Greenhouse Gas Reporting

Internal Carbon Pricing Disclosures

This article examines the nature of internal carbon prices, its uses, and the increasing disclosures required for companies which utilize them.

Apr 5, 2025
May 29, 2024


With the issuance of new environmental disclosure standards, such as the Securities and Exchange Commission’s (SEC’s) Climate Rule, the European Union’s Corporate Sustainability Directive (CSRD), and the International Financial Reporting Standard’s (IFRS’s) Sustainability Disclosures companies are now facing increasing requirements to disclose information about internal carbon prices in sustainability reports.

Carbon pricing involves recognizing the cost associated with a company’s emissions. It encompasses both external and internal carbon prices. External carbon prices typically refer to taxes imposed by governments based on companies’ emissions. A common example of this is a cap-and-trade program where the government charges companies for allowances that grant permission to emit a certain amount of carbon. An example of this is the EU’s Emission Trading Scheme (EU ETS). Additionally, external prices can take the form of a direct tax, where the government charges companies for all the carbon they choose to emit.

In contrast, internal carbon prices do not involve actual expenditures with third parties; instead, they serve as a pricing mechanism used for internal company reporting to advance specific business objectives.

Requirements for internal carbon pricing are appearing in so many standards because investors want more information about how companies are developing these prices and how they are being used in business operations. This has likely become a more important question for investors recently because of the increasing popularity of internal carbon pricing schemes. According to a study conducted by the Carbon Disclosure Project (CDP), 25% of North American, 39% of Asian, and 39% of European companies either used internal carbon pricing in some capacity by 2021 or had plans to do so by 2023. Moreover, within specific industries such as power, fossil fuels, and financial services, 50-70% of companies employ an internal carbon price.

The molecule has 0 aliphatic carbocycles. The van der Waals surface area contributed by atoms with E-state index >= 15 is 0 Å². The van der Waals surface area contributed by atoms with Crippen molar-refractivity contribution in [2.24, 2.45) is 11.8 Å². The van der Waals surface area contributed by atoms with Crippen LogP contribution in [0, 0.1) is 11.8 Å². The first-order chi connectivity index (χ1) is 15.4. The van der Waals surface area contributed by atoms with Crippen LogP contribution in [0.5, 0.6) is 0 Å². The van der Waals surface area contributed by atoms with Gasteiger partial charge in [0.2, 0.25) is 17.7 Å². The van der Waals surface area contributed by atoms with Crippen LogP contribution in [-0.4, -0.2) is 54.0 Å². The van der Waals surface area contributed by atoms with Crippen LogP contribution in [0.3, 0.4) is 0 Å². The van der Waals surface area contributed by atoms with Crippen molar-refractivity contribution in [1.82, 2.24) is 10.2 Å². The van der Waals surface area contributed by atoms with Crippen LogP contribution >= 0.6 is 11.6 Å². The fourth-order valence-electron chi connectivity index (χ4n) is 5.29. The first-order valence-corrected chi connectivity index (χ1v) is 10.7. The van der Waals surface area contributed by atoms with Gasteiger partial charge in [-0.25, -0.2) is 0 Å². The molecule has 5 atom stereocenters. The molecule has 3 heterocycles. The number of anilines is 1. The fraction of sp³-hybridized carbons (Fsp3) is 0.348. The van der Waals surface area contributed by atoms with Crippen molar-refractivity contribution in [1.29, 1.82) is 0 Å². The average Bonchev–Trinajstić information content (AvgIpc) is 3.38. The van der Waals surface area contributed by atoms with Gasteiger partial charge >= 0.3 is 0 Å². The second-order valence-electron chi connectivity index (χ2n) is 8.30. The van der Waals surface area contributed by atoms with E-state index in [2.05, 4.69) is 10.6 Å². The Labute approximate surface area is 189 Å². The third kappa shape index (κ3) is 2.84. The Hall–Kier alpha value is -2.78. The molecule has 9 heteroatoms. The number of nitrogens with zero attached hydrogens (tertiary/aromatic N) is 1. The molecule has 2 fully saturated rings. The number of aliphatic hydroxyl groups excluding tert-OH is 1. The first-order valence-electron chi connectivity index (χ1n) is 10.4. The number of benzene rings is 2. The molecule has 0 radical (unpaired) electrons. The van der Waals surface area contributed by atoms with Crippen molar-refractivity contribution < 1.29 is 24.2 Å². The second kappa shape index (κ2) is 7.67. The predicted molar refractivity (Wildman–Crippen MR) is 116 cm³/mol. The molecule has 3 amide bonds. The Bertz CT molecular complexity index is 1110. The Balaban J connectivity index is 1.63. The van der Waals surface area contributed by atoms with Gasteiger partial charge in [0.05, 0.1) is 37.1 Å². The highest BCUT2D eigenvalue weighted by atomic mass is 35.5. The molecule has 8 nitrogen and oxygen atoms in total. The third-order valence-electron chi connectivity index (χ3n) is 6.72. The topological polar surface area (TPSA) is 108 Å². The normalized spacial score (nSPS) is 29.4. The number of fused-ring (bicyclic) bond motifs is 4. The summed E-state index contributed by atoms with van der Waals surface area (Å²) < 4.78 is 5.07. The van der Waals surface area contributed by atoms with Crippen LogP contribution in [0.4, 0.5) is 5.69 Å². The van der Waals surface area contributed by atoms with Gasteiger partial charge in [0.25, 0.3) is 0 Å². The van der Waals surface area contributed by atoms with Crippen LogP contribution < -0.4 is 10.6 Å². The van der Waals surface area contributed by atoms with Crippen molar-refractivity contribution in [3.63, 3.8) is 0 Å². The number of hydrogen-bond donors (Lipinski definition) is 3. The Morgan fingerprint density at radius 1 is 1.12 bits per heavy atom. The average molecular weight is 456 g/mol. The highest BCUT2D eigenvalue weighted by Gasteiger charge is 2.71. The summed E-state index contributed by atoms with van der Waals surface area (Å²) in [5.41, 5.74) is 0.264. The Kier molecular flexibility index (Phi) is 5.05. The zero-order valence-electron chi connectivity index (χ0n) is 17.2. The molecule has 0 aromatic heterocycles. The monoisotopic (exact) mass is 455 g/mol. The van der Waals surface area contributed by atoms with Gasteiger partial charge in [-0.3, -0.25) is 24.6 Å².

Companies utilize internal carbon pricing in various ways, but they generally fall into two categories: shadow prices and internal taxes. According to IFRS S2, a shadow price “is a theoretical cost or notional amount that the entity does not charge but that can be used to understand the economic implications or tradeoffs for such things as risk impacts, new investments, the net present value of projects, and the cost and benefit of various initiatives” Essentially, companies can use an internally selected rate to represent the potential cost of emitting carbon in their operations. A company may do this to plan for a future where a carbon tax applies, or it could use it to encourage employees to consider more climate-friendly alternatives when evaluating projects.

Internal carbon taxes operate similarly to external carbon prices, but under this pricing scheme, the company charges subsidiaries, product lines, or other units a fee based on the amount of carbon they emit. Companies typically adopt this approach to encourage business units to seek emission reduction strategies, by making emissions impact their profitability. Alternatively, companies may impose these internal carbon prices to create a green fund, which can finance projects such as research and development for more sustainable operating procedures.

SEC Climate Rule

The SEC Climate Rule, which applies to all public companies registered with the SEC, requires companies to disclose information about internal carbon pricing schemes if those schemes are material. The rule clarifies that an internal carbon price is material if it materially influences how a company evaluates and manages climate-identified risks for their other disclosures.